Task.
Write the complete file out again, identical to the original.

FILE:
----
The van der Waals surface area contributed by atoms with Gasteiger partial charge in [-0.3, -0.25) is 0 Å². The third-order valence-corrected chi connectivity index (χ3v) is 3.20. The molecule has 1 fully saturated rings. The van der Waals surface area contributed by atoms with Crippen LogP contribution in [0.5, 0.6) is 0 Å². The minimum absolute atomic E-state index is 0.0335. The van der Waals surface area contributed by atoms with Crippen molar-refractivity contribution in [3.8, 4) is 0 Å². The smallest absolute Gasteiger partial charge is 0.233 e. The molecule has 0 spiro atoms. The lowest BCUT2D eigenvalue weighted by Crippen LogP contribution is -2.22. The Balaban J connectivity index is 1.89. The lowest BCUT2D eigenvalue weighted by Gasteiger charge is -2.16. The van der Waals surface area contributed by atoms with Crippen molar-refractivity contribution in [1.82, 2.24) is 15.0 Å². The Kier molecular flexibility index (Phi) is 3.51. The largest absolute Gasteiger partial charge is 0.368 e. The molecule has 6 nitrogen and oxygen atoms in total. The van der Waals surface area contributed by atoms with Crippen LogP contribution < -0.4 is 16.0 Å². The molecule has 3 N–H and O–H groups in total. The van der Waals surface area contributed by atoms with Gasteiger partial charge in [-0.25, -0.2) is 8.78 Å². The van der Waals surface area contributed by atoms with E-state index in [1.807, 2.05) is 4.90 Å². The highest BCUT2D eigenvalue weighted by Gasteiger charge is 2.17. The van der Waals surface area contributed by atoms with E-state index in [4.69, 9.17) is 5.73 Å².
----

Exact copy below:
The van der Waals surface area contributed by atoms with Gasteiger partial charge in [-0.3, -0.25) is 0 Å². The third-order valence-corrected chi connectivity index (χ3v) is 3.20. The molecule has 1 fully saturated rings. The van der Waals surface area contributed by atoms with Crippen LogP contribution in [0.5, 0.6) is 0 Å². The minimum absolute atomic E-state index is 0.0335. The van der Waals surface area contributed by atoms with Crippen molar-refractivity contribution in [3.8, 4) is 0 Å². The smallest absolute Gasteiger partial charge is 0.233 e. The molecule has 0 spiro atoms. The lowest BCUT2D eigenvalue weighted by Crippen LogP contribution is -2.22. The Balaban J connectivity index is 1.89. The lowest BCUT2D eigenvalue weighted by Gasteiger charge is -2.16. The van der Waals surface area contributed by atoms with Crippen molar-refractivity contribution in [1.82, 2.24) is 15.0 Å². The Kier molecular flexibility index (Phi) is 3.51. The largest absolute Gasteiger partial charge is 0.368 e. The molecule has 6 nitrogen and oxygen atoms in total. The van der Waals surface area contributed by atoms with Crippen LogP contribution < -0.4 is 16.0 Å². The molecule has 3 N–H and O–H groups in total. The van der Waals surface area contributed by atoms with Gasteiger partial charge in [-0.25, -0.2) is 8.78 Å². The van der Waals surface area contributed by atoms with E-state index in [1.807, 2.05) is 4.90 Å². The highest BCUT2D eigenvalue weighted by Gasteiger charge is 2.17. The van der Waals surface area contributed by atoms with E-state index in [4.69, 9.17) is 5.73 Å².